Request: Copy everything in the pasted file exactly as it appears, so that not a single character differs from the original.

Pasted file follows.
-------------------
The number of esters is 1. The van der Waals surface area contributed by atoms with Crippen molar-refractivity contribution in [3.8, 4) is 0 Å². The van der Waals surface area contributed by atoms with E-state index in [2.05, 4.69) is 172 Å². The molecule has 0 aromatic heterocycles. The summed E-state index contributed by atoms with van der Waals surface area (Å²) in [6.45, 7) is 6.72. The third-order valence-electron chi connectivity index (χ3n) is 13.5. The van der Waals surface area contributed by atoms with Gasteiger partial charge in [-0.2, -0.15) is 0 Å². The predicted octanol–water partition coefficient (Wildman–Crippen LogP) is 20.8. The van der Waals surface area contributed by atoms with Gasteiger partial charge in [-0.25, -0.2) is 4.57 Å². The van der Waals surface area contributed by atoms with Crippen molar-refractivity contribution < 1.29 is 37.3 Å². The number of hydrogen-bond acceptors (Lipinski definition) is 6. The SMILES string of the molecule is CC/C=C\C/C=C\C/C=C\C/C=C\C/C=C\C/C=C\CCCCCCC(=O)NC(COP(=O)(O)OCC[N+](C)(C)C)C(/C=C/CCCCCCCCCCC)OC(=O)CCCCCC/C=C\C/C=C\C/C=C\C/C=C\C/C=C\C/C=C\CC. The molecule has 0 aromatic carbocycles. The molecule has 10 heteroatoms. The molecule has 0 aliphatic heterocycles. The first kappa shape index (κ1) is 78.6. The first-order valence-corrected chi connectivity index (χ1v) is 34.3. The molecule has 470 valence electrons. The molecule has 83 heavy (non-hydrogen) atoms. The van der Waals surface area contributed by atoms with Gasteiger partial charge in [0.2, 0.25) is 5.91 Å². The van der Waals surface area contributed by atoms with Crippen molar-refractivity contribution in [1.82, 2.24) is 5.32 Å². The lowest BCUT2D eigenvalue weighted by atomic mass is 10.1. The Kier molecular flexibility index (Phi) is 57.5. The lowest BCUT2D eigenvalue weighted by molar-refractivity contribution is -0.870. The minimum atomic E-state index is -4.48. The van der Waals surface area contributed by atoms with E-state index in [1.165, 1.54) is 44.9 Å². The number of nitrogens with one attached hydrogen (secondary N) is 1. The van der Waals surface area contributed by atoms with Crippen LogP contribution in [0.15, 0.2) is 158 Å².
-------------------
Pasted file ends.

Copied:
The number of esters is 1. The van der Waals surface area contributed by atoms with Crippen molar-refractivity contribution in [3.8, 4) is 0 Å². The van der Waals surface area contributed by atoms with E-state index in [2.05, 4.69) is 172 Å². The molecule has 0 aromatic heterocycles. The summed E-state index contributed by atoms with van der Waals surface area (Å²) in [6.45, 7) is 6.72. The third-order valence-electron chi connectivity index (χ3n) is 13.5. The van der Waals surface area contributed by atoms with Gasteiger partial charge in [-0.2, -0.15) is 0 Å². The predicted octanol–water partition coefficient (Wildman–Crippen LogP) is 20.8. The van der Waals surface area contributed by atoms with Gasteiger partial charge in [-0.25, -0.2) is 4.57 Å². The van der Waals surface area contributed by atoms with Crippen molar-refractivity contribution < 1.29 is 37.3 Å². The number of hydrogen-bond acceptors (Lipinski definition) is 6. The SMILES string of the molecule is CC/C=C\C/C=C\C/C=C\C/C=C\C/C=C\C/C=C\CCCCCCC(=O)NC(COP(=O)(O)OCC[N+](C)(C)C)C(/C=C/CCCCCCCCCCC)OC(=O)CCCCCC/C=C\C/C=C\C/C=C\C/C=C\C/C=C\C/C=C\CC. The molecule has 0 aromatic carbocycles. The molecule has 10 heteroatoms. The molecule has 0 aliphatic heterocycles. The first kappa shape index (κ1) is 78.6. The first-order valence-corrected chi connectivity index (χ1v) is 34.3. The molecule has 470 valence electrons. The molecule has 83 heavy (non-hydrogen) atoms. The van der Waals surface area contributed by atoms with Gasteiger partial charge in [0.2, 0.25) is 5.91 Å². The van der Waals surface area contributed by atoms with Crippen molar-refractivity contribution in [1.82, 2.24) is 5.32 Å². The lowest BCUT2D eigenvalue weighted by atomic mass is 10.1. The Kier molecular flexibility index (Phi) is 57.5. The lowest BCUT2D eigenvalue weighted by molar-refractivity contribution is -0.870. The minimum atomic E-state index is -4.48. The van der Waals surface area contributed by atoms with E-state index in [1.165, 1.54) is 44.9 Å². The number of nitrogens with one attached hydrogen (secondary N) is 1. The van der Waals surface area contributed by atoms with Crippen LogP contribution in [0.15, 0.2) is 158 Å².